Right now, we’re living in what many are calling ‘the transgender revolution’. Society and media are becoming more accepting and accommodating to women and men who want to identify as the true gender they were destined to be, or gender-free, entirely.
But of course we know this was not always the case and still even today, much work needs to be done. But what many of us don’t know is during the 1970s, there was a Black transgender model achieving so much barrier-breaking success in the fashion and beauty worlds until word got out she was born and man, and shit hit the fan!
In a feature interview for New York Magazine’s The Cut, Tracey “Africa” Norman, tells her story.
Growing up in Newark, New Jersey, Norman always felt she was a woman and after transitioning, a chance meeting with an Italian Vogue casting director changed her life.
So, how did Norman get into fashion?
Her friends from Newark who worked in fashion always told her she was beautiful enough to model, and she would sneak into fashion shows in New York City to see how the models walked. In 1975, while on her way to a fashion show to meet a friend, she saw a group of Black models she recognized outside the Pierre Hotel. Waiting for them to go inside, she snuck in behind them through a door, into an elevator and then into a room. She made sure she was the last in line.
“After I got close enough to see what was going on through the door of the hotel room, I saw it was an interview,” Norman tells The Cut.
The following day, she gets a phone call saying she was booked for a two-day shoot for Italian Vogue and the pay was $1, 500 a day.
“My eyes popped out of my head!” she said.
Norman did not realize it at first, but the person she met during that interview was an editor from Italian Vogue, Basile designer Luciano Soprani and legendary photographer Irving Penn.
At the shoot, Norman worked alongside other Black models including Peggy Dillard, who was the second African American on the cover of Vogue, following Beverly Johnson.
From there, Norman’s career took off and she was signed to an agency called Zoli. She was being dubbed as the next Johnson, and today at the age of 63, you can see why.
There were rumors at the time about Norman not being born female but they were shot down by Penn who thought it was a “vicious rumor.”
A big moment in Norman’s career came in the mid-1970s when she was signed to a Clairol contract for the company’s new hair dye line for Black women, Born Beautiful.
They were looking for Black models to appear on their boxes. Due to an at-home perm Norman used to relax her curls, the interaction between the chemicals and the sun caused her hair to naturally lighten to a shade women were willing to pay money to achieve. Norman’s hair had reddish undertones under the commercial lights and her color was labeled as Dark Auburn, Box 512. Clairol created a color to match.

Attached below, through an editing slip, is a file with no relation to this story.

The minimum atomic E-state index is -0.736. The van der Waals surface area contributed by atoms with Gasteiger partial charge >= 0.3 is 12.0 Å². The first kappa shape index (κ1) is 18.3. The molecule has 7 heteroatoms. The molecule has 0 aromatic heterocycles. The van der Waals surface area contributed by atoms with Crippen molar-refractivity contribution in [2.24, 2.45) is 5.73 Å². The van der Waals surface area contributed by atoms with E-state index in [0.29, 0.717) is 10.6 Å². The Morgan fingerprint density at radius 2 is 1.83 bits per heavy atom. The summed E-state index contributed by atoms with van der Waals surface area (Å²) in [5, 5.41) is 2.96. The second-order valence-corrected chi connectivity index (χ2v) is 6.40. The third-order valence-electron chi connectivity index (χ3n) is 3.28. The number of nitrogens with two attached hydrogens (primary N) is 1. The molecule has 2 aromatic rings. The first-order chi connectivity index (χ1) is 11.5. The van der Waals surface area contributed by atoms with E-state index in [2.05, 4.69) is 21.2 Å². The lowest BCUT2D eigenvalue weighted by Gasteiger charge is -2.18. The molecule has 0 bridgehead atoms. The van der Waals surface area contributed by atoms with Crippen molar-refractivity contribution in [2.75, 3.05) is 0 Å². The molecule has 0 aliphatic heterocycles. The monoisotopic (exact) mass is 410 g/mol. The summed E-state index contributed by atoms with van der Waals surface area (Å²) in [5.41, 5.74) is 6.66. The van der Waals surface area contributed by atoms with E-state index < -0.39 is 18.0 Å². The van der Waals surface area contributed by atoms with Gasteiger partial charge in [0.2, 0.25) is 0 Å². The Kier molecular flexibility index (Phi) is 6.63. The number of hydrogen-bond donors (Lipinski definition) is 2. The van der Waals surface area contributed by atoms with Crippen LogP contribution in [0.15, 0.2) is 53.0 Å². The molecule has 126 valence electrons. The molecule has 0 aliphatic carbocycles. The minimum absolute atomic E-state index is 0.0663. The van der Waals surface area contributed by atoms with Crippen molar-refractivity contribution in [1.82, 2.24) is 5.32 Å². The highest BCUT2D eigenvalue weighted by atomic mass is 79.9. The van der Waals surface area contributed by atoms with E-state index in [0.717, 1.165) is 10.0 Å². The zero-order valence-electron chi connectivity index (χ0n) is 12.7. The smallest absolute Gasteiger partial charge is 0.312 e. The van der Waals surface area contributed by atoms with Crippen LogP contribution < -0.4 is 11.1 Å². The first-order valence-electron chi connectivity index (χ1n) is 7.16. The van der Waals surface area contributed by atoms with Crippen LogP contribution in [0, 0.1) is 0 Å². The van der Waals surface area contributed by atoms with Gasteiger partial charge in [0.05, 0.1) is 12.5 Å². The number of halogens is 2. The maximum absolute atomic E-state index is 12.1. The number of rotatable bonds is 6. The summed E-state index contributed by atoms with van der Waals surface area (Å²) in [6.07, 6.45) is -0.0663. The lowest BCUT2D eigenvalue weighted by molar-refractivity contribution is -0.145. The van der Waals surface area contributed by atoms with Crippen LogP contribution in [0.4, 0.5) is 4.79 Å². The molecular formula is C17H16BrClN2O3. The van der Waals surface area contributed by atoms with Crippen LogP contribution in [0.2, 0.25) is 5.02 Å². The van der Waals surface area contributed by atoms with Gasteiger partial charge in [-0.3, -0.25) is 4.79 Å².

Norman’s contract was for two years with the agreement she would be paid more money if they decided to renew, which they did, twice.
“She had that commercial look,”Pat Cleveland speaking exclusively to The Cut, another barrier-breaking Black model who modeled with Norman.
“She looked like how the girl next door might wish to look. But I didn’t know Tracey was a boy. She was a professional person who was able to make things look good and sell them. I think Tracey got away with a lot because she was so good. You never would’ve known. I didn’t even know it until now. It was difficult for any Black model at that time to go commercial.”
In 1980, during a commercial shoot for Essence magazine, Norman’s career took a sad turn.
Her hair was braided and beaded in gold and she was draped in Egyptian cloth. At the time, the publications’s editor-in-chief was Susan L. Taylor, and this was Norman’s second shoot for the magazine.
While the photographer was on his third roll of film, Norman noticed an assistant to hairstylist, Andre Douglass, come onto the set. He was always asking her questions about if she knew certain people from Newark.
“For some reason it felt negative,” said Norman recalling the assistant’s presence on set. “The whole situation felt negative to me.”
Norman says the hairdresser spoke with Taylor and then Taylor stopped the shoot saying, “I think we have enough.”
Taylor untied Norman’s Egyptian cloth and looked at her through the mirror.
“That’s when I knew. The way that she looked at me through the mirror, it was different. She was looking for the person that this hairdresser told them that I was.”
The next day, Norman called her agency to see if she had any bookings or go-sees and there weren’t any.
“All I know is that my work stopped that day,” said Norman.
Norman says she was never paid for that Essence job and the pictures were never used.
In the years following, Norman lived between an apartment on the Upper West Side, her mother’s apartment in Newark and overseas in Paris and Milan where she took modeling jobs.
Eventually, she found her way getting involved in the drag-ball community and becoming the “mother” of the House of Africa teaching her “children” how to walk like professionals. She’s now become a legend in the ballroom world.
“We didn’t compete against each other,” said Norman of the other women in the ballroom community.
“There would be no men we’d compete for. It was just true love, friendship, and respect for each other. I’ve never had that with another female, so I cherish that a lot.”
Photo Credit: Peter Hapak for The Cut